Rebecca's Cooking Journal

salt and pepper

Archive for the ‘yummy’ Category

Cheddar Shortcakes

What does one eat with Cream of Tomato soup? Cheddar shortcakes.

I love a simple quick bread recipe, and this particular recipes makes large, tasty biscuits that dips well in a simple, thin soup.

Grandma’s Cream of Tomato Soup

My husband wanted his grandma’s cream of tomato soup, and no other recipes I could find met his needs. So he made the soup himself.

I like it because it is so simple: the soup is very thin, but this suits it. It’s also very easy to whip together.

Brown Sugar Bacon

Paula Deen’s food on her Food Network show are usually not too appealing to me, with all the fat. When her friend made Brown Sugar Bacon, though, I thought I’d give it a try. I don’t like bacon, normally, but I hoped the sugar would make it tasty.

It was good, although I let it get a bit too dark in the oven.

Get the Brown Sugar Bacon recipe from Food Network >>>


“Arancini” means “little orange balls.” I ate them once at a restaurant, and just as I thought when I first had risotto, I thought: “Wow! This is fancy! If I every cook arancini, I’ll know I’m becoming a cook.”

Arancini is so simple to make, that thought makes me laugh!

Some people don’t like leftover risotto: it becomes sticky and gummy, and loses the “fresh” consistency after a day in the fridge. I don’t mind it, but I love arancini better.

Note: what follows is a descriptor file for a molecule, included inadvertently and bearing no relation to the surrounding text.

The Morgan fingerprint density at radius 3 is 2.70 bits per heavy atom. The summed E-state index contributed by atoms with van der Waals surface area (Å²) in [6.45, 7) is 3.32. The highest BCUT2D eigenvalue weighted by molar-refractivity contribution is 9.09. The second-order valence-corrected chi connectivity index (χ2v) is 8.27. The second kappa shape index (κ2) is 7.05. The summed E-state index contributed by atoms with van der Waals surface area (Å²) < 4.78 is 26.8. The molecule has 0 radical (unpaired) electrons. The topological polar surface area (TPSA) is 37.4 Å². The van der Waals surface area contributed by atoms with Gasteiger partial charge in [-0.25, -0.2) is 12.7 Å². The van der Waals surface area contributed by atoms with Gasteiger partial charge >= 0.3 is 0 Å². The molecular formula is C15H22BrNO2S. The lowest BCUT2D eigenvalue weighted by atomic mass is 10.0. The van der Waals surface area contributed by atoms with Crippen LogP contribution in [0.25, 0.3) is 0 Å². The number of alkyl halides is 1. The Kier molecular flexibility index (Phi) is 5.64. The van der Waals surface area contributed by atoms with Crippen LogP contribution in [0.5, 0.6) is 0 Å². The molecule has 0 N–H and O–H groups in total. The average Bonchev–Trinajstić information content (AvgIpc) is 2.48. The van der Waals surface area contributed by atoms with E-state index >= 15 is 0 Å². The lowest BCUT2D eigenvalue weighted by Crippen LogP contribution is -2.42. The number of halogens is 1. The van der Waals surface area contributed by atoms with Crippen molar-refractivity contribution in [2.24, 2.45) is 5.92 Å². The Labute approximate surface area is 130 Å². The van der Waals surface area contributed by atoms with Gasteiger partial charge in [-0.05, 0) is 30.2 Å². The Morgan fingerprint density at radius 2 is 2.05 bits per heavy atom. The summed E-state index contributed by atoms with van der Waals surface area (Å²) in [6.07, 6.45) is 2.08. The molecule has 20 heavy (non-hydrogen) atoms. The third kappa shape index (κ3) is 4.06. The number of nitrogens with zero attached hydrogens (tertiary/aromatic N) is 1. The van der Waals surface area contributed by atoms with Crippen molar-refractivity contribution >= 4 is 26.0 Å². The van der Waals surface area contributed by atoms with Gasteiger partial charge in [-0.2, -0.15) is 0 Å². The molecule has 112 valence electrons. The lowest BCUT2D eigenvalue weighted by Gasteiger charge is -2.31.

It’s so simple: make a ball of cold risotto, stick a little bit of melting cheese in the middle of it, roll it in bread crumbs, fry it in oil. Yum!

Yesterday night I only have cheddar cheese — I forgot to buy the swiss or mozzarella that is best in arancini. I wasn’t crazy about the cheddar flavor, but it still worked okay. I used a mozzarella-pesto sauce (the same one I had on my meatballs a few weeks ago, i.e., crushed tomatoes mixed with pesto) and it also tasted very good on arancini!

Giada‘s recipe is slightly more complicated than mine: she rolls the balls in egg before bread crumbs. I also used plain Parmesan risotto and her recipe calls for mushroom risotto with peas. I think any kind of leftover risotto might work.

Get the recipe from Giada >>>

Parmesan Risotto

My first date* with my eventual husband, he cooked me dinner. When I came in, there was something simmering on the stove.

“Have you ever cooked risotto?” he asked.

I hadn’t. I hadn’t even heard of it, and it seemed to be a very fancy dinner.

In fact, risotto is quite simple, and it has become a regular fall back meal for me. There are infinite variations, so I can add vegetables to it and have a one-dish meal.

I never cook it with white wine, but when I make it plain I do add some lemon juice. Delish has a simple recipe that is much like mine. I never heat the broth separately, though, and I also use shallots instead of onion. I also cook more than twice what that recipe calls for so they are leftovers (you’ll see why in the next post!). The secret is stirring it until the starches come out and the rice is tender.

Get the recipe from Delish >>>

*My husband still doesn’t consider this our first date.

Grilled Chicken Salad with Maple Vinegar Dressing

I always fall back on a maple vinegar sauce for chicken. My husband isn’t crazy about it just on plain baked chicken, but if I grill the chicken and mix it up with some greens and potatoes, it turns out pretty tasty. Last week also added an apple to it. You could also use leftover chicken.

I love the taste of real maple syrup, so this recipe is a favorite of mine. Even my son wanted more at dinner last night!


Coconut and Lime Granola

Coconut & Lime’s 5-year blogiversary contest has a deadline of today. So I better get this post up! I wanted to make Kiwi Sorbet, but I didn’t find inexpensive kiwis. It’s on the back burner for a day that I do.